Bare is the story of two high school boys who are in love. The fact that they attend a Catholic High School and one of the boys is a semi-closeted nerd and the other a closeted jock only adds to the drama. Add to the mix a straight couple who have their own issues, including the girl of that couple falling for the closeted jock, drug use in teenagers, the views of Catholicism on homosexuality and your usual teen angst and you have two hours of teen drama that, as I said before, we've pretty much seen before in various after school specials, movies of the week and "special" episodes of tv dramas.
|Taylor Trensch and Jason Hite|
And while most of the rest of the supporting characters were one dimensional, mainly due to the book of the show and not the actors, I really liked Barrett Wilbert Weed who plays Jason's drug dealing sister, Elizabeth Judd as Ivy who had some scandal in her past that made her transfer schools and Gerard Canonico as Matt, who is in love with Ivy and hopes that she is really in love with him. Missi Pyle as Sister Joan, the one compassionate teacher at the school was quite effective not only in this part of a caring and thoughtful teacher but also as the "dream" Virgin Mary who comes to answer Peter's "911" call. Pyle was able to handle the demands of the score but even Wilbert Weed, Judd and Canonico struggled a bit, which makes me believe the casting for the show was more focused on finding actors who can sing then singers who can act.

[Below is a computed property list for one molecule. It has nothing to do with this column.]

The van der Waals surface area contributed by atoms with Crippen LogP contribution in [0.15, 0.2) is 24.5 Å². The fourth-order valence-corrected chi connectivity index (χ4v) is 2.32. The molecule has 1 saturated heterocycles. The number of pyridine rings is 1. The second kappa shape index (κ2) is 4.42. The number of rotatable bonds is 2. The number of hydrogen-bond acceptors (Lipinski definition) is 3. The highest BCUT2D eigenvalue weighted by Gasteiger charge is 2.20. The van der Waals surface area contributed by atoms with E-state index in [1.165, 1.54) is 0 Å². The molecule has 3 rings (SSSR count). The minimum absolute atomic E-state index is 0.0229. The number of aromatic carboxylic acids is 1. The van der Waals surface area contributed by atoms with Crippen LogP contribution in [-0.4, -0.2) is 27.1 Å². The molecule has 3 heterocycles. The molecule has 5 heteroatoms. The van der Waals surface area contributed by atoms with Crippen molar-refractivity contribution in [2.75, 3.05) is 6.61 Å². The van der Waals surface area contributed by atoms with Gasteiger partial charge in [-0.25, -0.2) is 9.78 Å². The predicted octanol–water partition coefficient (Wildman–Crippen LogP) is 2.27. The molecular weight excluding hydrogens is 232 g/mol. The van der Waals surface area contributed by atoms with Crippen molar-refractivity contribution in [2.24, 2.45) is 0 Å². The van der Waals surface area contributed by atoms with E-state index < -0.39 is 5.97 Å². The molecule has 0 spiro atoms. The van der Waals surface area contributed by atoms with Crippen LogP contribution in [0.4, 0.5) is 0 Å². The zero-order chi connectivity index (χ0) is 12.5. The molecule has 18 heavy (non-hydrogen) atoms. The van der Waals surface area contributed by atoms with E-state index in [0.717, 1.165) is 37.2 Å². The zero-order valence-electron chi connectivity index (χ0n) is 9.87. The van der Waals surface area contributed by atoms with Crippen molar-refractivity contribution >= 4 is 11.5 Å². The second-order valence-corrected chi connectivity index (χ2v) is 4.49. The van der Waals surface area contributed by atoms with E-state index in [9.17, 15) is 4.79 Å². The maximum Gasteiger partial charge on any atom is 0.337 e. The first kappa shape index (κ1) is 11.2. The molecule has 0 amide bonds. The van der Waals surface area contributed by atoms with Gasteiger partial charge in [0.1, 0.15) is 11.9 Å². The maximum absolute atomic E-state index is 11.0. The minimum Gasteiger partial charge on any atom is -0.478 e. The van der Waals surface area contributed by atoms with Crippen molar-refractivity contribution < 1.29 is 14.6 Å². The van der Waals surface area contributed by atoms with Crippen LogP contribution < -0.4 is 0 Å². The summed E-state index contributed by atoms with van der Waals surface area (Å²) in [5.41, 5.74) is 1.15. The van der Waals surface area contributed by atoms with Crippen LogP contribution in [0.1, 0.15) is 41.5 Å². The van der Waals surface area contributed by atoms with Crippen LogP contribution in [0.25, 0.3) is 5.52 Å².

|Barrett Wilbert Weed and the cast|
Stafford Arima directs this production and it is interesting that he decided to direct this show considering earlier in the year he directed the off Broadway production of Carrie, which is also a show set in a high school with plenty of religious overtones. Arima manages to keep the action moving and focused as well as effectively uses the set in staging the various locales of the show, but I wish he had found a way to better focus the parts of the show where the cast is basically just screaming out the lyrics.
Bare is one of those musicals where there are about six or seven really good songs surrounded by others that are just so-so. With two leads and a talented ensemble, a nice set design and serviceable direction it manages to effectively get across the message behind the issues surrounding the teenage characters in the show. I just wish there was less screaming and slightly better singers in the cast.
Official Show Site
Performance highlights from the show:
"Are You There?" Gerard Canonico and Taylor Trensch perform at Broadway on Broadway: